The level of expression achieved by a gene is often simply associated with how efficiently it is transcribed. However, other factors can also have dramatic effects on gene expression levels. A mutant version of the human prothrombin gene that shows over‐expression of its protein product through activation of its poly(A) signal has recently been studied by Gehring et al. (2001). This apparently perturbs the delicate balance of the clotting cascade and may cause serious problems of thrombosis in affected individuals.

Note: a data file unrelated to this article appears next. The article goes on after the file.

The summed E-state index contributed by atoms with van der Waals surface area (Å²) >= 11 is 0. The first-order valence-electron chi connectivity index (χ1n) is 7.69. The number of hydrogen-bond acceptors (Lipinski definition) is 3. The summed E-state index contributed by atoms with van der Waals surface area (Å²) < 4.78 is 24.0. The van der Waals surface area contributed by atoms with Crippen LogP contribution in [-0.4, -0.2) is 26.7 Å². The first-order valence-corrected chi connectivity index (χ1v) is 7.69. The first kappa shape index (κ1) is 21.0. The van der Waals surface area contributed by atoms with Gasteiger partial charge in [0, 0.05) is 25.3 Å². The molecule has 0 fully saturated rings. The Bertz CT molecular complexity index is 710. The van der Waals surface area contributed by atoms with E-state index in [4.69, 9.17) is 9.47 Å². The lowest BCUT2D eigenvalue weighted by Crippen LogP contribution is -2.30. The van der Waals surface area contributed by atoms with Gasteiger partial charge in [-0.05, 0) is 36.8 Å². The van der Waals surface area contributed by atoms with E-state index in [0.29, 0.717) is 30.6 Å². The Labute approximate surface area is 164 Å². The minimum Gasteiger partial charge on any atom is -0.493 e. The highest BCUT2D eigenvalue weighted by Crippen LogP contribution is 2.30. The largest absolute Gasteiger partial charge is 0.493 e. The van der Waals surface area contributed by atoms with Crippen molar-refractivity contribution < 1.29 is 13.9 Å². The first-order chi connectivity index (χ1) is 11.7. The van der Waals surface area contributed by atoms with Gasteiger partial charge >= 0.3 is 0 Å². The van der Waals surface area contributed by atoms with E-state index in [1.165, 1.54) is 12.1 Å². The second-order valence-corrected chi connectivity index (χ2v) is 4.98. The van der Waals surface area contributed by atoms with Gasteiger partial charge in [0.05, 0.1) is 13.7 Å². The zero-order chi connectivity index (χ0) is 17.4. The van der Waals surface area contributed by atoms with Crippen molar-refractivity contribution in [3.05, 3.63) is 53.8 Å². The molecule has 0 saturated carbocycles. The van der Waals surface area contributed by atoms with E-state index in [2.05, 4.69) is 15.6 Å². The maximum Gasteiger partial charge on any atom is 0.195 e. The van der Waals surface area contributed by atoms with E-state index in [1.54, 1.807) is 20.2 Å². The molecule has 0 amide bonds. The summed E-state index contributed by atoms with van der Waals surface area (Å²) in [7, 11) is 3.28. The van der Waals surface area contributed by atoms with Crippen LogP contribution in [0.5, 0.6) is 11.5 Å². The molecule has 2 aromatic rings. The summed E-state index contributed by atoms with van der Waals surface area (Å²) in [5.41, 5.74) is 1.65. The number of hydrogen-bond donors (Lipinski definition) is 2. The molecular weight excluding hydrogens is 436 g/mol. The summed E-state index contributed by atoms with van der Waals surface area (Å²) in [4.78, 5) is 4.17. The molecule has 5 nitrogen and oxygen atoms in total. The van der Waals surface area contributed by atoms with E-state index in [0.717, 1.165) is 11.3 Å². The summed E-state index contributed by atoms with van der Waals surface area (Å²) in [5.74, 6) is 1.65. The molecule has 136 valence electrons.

Producing a mature, translatable messenger (m)RNA from a mammalian gene requires an amazingly complex series of molecular tricks. First, the gene must be exposed from its hidden state in chromatin (Workman and Kingston, 1998). Then, RNA polymerase II (Pol II) must be seduced by multiple activation domains of transcription factors bound and lined up on the gene's promoter or enhancers to land on the transcription start site (Blackwood and Kadonaga, 1998). This of course occurs in conjunction with numerous other proteins (general transcription factors), so that the final initiation complex is in the mDa size range (Orphanides et al., 1996). The effectiveness of any one of these transcription initiation steps can directly determine not only the specificity, but also the level of gene expression. Complex rearrangements then occur to allow the polymerase to escape from the promoter and begin elongating through the gene (McKnight, 1996). However, with potential gene sizes of over a million nucleotides, the elongation process can be a marathon experience both in time (some 16 h) and in terms of RNA processing. Extensive intron splicing, both constitutive and alternative, occurs co‐transcriptionally (Lopez, 1998; Hirose and Manley, 2000), playing an essential role in generating protein diversity (Graveley, 2001) as well as assuring that the message produced is the exact sequence required to make the correct protein product (Hentze and Kulozik, 1999). Although splicing efficiency does not appear to have a major quantitative effect on gene expression, some splicing needs to take place to allow efficient nuclear export of mRNA (Zenklusen and Stutz, 2001). Transcriptional termination eventually stops the polymerase juggernaut through a process that is triggered by recognition of poly(A) signals in the nascent transcript (Proudfoot, 2000). However, poly(A) signals have another critical role: defining the site at which the nascent RNA is cleaved prior to the addition of the poly(A) tail. Only polyadenylated mRNA is exported from the nucleus to the cytoplasm, so that failure to add the poly(A) tail means that less mRNA will escape the highly active nuclear degradation processes (Bousquet‐Antonelli et al., 2000). Therefore, the efficiency of polyadenylation can have significant quantitative effects on gene expression. Furthermore, polyadenylation also affects the efficiency of translation in the cytoplasm. The poly(A) binding protein (PABPI), which coats the poly(A) tail, helps to recruit ribosomes to the mRNA cap site (at the other end of the mRNA). This process occurs through mRNA circularization mediated by PABPI interaction with cap binding proteins (Sachs et al., 1997).